Social Media: What are our rights and what are our responsibilities?

We live in an interesting era. Anyone with a computer, or even a phone for that matter, can have a platform to say anything to anyone. There are so many ways that this thing we call social media is positive. It is an excellent way to keep in touch with people. It’s great for sharing information. News of issues like missing pets and amber alerts can get around so quickly. But there is a flip side. What about when something bad happens? What are our rights and what are our responsibilities.

Imagine for a minute, if you will, being a fourteen year old middle school girl. I don’t know about you, but I think middle school can be quite the social jungle. I work with kids this age all the time who are struggling with their identity. Dealing with issues like anxiety and depression, trying to negotiate the social aspect of this age, and attempting the manage the pressures of school, friends, sports, etc. it can be a grueling time in a person’s life.

Now I would ask you to imagine that this fourteen year old girl has just had her world rocked by some major life tragedy within her family. Something so horrible and upsetting that she has been crying herself to sleep every night. Her parents are fighting non-stop and they are at risk of losing everything. The pressure feels unmanageable to her and in her fourteen year old mind, things will never get better. Then she goes to school and the kids there are whispering behind her back, some are pointing at her as she walks by, and some are even coming up to her saying terrible and shaming things. And she realizes that her worst nightmare has come true. That every person at her school knows her family’s shameful secret. That she is now a social outcast! She wants to lean on her friends but finds that most of them have turned their backs on her too. Her anxiety level goes through the roof. She has no escape from this pain. Home is terrible and now school is too. She feels completely alone.

I don’t know about you, but as an adult, I would want my children to be her friend, to go up to her and put their arm around her, to tell her it will be alright, that this is temporary and this pain will end in time. I would want her to have comfort and support. I would want her to feel like her community is in her corner. I would want her neighbors to offer to listen and her team mates to tell her they’re there for her. In this time in her life, she needs it more than ever. In fact, it could mean the difference between life and death, for all of this pressure has made her begin to think that it would be better if she just were not here anymore.

If you’re imagining this, I bet you are feeling bad for this girl. I bet you are hoping someone comes along to comfort her. I bet you’re thinking if you were her neighbor you would reach out, if your kid was her friend you’d tell them to be there for her.

But now let’s imagine that the issue this girl is having, this tragedy, is something shameful that a family member did. Let’s say her father has been arrested for allegations of molesting a child, or her mother for driving drunk driving that seriously injured a family with young children, or maybe her older brother was driving like an irresponsible teen and killed himself and his passenger. What shame that girl would feel. What worry and sadness. How embarrassed would she be, the fourteen year old who is already embarrassed by nearly everything. But now this child has a whole other layer of pain and shame she has to manage, that it feels like her entire community has turned against her. The worst things are being written about her family. People are saying that the mom she has always loved, the one who has taken her to all her soccer games and kissed all her booboos, should have died in that wreck and is a terrible person. People are saying her dad, who has helped her with her homework and tucked her in at night, is an evil man. Her brother, who once stuck up for her against a bully, was a terrible person who should have known better and ruined so many lives. It’s almost more than she can bare, to read those things now when her life is shattered to a million pieces.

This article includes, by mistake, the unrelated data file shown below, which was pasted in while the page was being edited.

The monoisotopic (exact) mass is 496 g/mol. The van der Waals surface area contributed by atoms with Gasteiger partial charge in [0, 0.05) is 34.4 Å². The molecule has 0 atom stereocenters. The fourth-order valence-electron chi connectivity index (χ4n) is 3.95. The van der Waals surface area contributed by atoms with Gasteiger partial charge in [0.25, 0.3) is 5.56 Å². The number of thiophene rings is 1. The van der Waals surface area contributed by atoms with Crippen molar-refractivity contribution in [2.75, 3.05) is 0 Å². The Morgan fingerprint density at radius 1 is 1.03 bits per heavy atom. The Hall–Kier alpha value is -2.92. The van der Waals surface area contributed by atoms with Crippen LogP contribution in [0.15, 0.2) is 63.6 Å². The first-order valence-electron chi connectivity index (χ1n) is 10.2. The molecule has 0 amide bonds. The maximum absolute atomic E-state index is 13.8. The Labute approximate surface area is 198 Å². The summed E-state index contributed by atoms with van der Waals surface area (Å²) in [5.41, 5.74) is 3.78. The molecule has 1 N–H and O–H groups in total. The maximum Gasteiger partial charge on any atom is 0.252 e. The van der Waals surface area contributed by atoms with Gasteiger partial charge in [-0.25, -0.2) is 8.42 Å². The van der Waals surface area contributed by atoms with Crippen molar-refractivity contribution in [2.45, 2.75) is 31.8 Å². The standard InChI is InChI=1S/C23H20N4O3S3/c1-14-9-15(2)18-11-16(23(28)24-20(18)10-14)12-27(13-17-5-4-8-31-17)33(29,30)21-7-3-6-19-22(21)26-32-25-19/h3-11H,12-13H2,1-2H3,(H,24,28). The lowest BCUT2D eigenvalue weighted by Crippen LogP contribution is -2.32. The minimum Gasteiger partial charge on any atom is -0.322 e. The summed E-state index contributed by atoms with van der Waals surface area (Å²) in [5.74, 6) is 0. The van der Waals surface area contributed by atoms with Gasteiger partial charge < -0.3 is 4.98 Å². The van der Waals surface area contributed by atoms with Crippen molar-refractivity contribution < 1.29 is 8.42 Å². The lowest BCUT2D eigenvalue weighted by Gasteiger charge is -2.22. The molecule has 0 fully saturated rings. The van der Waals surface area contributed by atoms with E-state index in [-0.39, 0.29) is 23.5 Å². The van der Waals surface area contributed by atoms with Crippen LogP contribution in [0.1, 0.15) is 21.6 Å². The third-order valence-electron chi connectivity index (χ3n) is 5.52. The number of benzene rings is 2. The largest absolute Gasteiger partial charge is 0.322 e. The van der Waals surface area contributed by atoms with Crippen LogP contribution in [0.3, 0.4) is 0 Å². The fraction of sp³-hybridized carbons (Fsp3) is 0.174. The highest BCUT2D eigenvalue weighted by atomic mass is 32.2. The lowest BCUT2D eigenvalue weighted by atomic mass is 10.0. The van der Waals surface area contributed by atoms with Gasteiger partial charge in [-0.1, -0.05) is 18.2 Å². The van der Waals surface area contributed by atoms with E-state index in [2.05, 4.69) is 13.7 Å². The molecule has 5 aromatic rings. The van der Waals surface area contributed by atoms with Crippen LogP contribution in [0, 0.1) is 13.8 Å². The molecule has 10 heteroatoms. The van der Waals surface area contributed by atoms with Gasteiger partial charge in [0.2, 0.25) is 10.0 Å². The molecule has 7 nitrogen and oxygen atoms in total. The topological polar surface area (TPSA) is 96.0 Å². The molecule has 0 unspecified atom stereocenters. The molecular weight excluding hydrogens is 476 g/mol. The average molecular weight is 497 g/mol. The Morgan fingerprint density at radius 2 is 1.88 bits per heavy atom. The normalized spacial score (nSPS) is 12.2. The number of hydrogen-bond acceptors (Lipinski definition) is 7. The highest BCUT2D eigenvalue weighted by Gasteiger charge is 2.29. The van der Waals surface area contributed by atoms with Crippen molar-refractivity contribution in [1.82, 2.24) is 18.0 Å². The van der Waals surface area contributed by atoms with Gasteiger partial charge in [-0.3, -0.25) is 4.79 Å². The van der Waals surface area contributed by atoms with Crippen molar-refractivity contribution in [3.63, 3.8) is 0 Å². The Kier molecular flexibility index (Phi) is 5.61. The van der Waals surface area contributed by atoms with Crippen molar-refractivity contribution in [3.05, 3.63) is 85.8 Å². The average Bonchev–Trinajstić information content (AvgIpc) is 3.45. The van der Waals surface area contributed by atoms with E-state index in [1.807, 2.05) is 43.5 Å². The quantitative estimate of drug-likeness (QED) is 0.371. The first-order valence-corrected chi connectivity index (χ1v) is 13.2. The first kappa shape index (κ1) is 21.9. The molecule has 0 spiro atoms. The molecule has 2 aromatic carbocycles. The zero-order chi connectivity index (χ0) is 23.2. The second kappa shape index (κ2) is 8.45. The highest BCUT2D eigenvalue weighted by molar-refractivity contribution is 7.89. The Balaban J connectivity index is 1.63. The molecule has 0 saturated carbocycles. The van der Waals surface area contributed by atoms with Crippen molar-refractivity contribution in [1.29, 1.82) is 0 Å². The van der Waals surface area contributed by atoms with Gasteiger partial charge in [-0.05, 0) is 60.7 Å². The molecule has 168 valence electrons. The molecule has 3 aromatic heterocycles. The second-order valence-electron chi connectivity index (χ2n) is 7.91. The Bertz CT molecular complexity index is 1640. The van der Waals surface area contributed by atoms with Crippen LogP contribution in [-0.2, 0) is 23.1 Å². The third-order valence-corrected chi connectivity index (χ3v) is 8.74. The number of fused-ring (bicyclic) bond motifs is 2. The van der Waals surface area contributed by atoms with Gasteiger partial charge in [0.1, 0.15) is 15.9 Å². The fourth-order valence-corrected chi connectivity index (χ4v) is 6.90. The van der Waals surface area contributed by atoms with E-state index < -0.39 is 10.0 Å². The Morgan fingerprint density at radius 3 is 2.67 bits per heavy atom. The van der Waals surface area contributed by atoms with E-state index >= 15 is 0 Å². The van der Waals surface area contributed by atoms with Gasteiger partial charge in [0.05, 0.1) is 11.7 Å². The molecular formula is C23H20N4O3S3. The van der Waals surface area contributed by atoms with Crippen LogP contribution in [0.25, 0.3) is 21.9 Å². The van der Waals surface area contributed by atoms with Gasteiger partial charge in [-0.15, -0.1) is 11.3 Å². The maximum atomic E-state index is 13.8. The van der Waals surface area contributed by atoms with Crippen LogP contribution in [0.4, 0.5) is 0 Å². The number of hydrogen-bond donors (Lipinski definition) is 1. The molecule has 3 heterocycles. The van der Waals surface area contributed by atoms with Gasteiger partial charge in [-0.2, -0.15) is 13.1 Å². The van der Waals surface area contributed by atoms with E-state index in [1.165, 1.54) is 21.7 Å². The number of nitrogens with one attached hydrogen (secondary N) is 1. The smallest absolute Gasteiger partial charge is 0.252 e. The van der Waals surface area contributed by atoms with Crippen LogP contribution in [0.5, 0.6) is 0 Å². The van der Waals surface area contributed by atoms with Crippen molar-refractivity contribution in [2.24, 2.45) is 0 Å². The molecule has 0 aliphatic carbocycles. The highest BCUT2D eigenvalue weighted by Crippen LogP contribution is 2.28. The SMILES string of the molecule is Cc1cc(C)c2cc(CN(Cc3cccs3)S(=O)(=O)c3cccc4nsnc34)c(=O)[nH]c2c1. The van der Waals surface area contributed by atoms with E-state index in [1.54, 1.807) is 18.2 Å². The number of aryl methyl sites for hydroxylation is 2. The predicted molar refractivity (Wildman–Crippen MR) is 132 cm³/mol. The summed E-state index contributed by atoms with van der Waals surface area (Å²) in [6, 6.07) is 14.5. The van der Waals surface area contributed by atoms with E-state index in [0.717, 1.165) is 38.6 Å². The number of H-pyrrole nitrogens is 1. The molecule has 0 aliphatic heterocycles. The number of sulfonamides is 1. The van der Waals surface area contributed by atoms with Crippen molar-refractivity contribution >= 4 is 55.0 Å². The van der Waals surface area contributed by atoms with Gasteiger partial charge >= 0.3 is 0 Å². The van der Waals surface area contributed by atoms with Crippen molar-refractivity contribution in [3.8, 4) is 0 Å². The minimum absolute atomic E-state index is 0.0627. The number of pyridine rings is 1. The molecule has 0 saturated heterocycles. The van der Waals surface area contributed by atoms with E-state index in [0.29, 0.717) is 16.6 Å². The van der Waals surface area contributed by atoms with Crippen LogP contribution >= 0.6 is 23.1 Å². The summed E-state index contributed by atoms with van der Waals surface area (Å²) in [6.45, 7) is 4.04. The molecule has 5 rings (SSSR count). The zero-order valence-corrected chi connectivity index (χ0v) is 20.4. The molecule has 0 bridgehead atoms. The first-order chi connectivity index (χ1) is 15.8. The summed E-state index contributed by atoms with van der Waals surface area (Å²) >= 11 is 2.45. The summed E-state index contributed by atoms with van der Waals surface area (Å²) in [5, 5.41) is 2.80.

When something tragic and avoidable happens, we as a community all feel outrage. This is completely understandable. It’s been that way always. In times past, we might have discuss it with our neighbor over the fence, “that man should rot in jail.” We may talk to another parent about it at football practice, “I’ve always known that woman drinks too much.” We may text our best friend, “that boy was being stupid driving like that; I bet he was high.” But now, we turn to our phones and our computers. We don’t just post it on our personal wall for our few hundred friends to see, we put our opinions and thoughts, our shock and outrage, on public sites for thousands to read about, including that fourteen year old girl.

So let’s stop and think for a moment. Is this the version of ourselves we want the whole world to see, the version that is spiteful and (understandably) angry? Is this what we want to model for our children? How do we expect them to go to school and not whisper and point, not call her a name, when we are essentially publicly shaming her on social media? I think we must remember that we are not talking to our neighbor, our fellow sports parent, or our best friend when we are typing on a public site, we are talking to everyone, including that innocent child who’s world has just fallen apart. I urge each of you, before those fingers touch that keyboard, to stop and think. If this is not something you would knock on that girl’s door and say to her tear-streaked face, it may not be something to write in a public forum.

Do we have a RIGHT to post these things? I suppose the answer is “yes”. But what are our RESPONSIBILITIES?

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